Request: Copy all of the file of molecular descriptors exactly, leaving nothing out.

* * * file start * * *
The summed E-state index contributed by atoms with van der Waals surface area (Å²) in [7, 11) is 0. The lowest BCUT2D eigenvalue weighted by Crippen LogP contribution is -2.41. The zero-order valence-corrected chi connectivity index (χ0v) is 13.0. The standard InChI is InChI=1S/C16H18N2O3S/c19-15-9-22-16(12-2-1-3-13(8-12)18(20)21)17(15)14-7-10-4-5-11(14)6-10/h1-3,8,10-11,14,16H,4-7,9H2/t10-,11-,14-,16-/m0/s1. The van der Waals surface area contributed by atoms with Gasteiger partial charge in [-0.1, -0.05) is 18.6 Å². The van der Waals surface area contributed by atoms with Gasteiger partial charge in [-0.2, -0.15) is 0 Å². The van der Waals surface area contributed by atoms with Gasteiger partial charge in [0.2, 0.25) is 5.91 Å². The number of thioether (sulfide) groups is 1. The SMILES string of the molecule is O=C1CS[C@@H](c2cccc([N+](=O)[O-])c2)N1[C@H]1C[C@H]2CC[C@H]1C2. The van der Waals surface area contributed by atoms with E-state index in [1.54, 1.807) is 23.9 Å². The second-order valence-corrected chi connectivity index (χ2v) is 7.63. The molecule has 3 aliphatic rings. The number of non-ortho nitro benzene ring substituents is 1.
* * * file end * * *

The summed E-state index contributed by atoms with van der Waals surface area (Å²) in [7, 11) is 0. The lowest BCUT2D eigenvalue weighted by Crippen LogP contribution is -2.41. The zero-order valence-corrected chi connectivity index (χ0v) is 13.0. The standard InChI is InChI=1S/C16H18N2O3S/c19-15-9-22-16(12-2-1-3-13(8-12)18(20)21)17(15)14-7-10-4-5-11(14)6-10/h1-3,8,10-11,14,16H,4-7,9H2/t10-,11-,14-,16-/m0/s1. The van der Waals surface area contributed by atoms with Gasteiger partial charge in [-0.1, -0.05) is 18.6 Å². The van der Waals surface area contributed by atoms with Gasteiger partial charge in [-0.2, -0.15) is 0 Å². The van der Waals surface area contributed by atoms with Gasteiger partial charge in [0.2, 0.25) is 5.91 Å². The number of thioether (sulfide) groups is 1. The SMILES string of the molecule is O=C1CS[C@@H](c2cccc([N+](=O)[O-])c2)N1[C@H]1C[C@H]2CC[C@H]1C2. The van der Waals surface area contributed by atoms with E-state index in [1.54, 1.807) is 23.9 Å². The second-order valence-corrected chi connectivity index (χ2v) is 7.63. The molecule has 3 aliphatic rings. The number of non-ortho nitro benzene ring substituents is 1.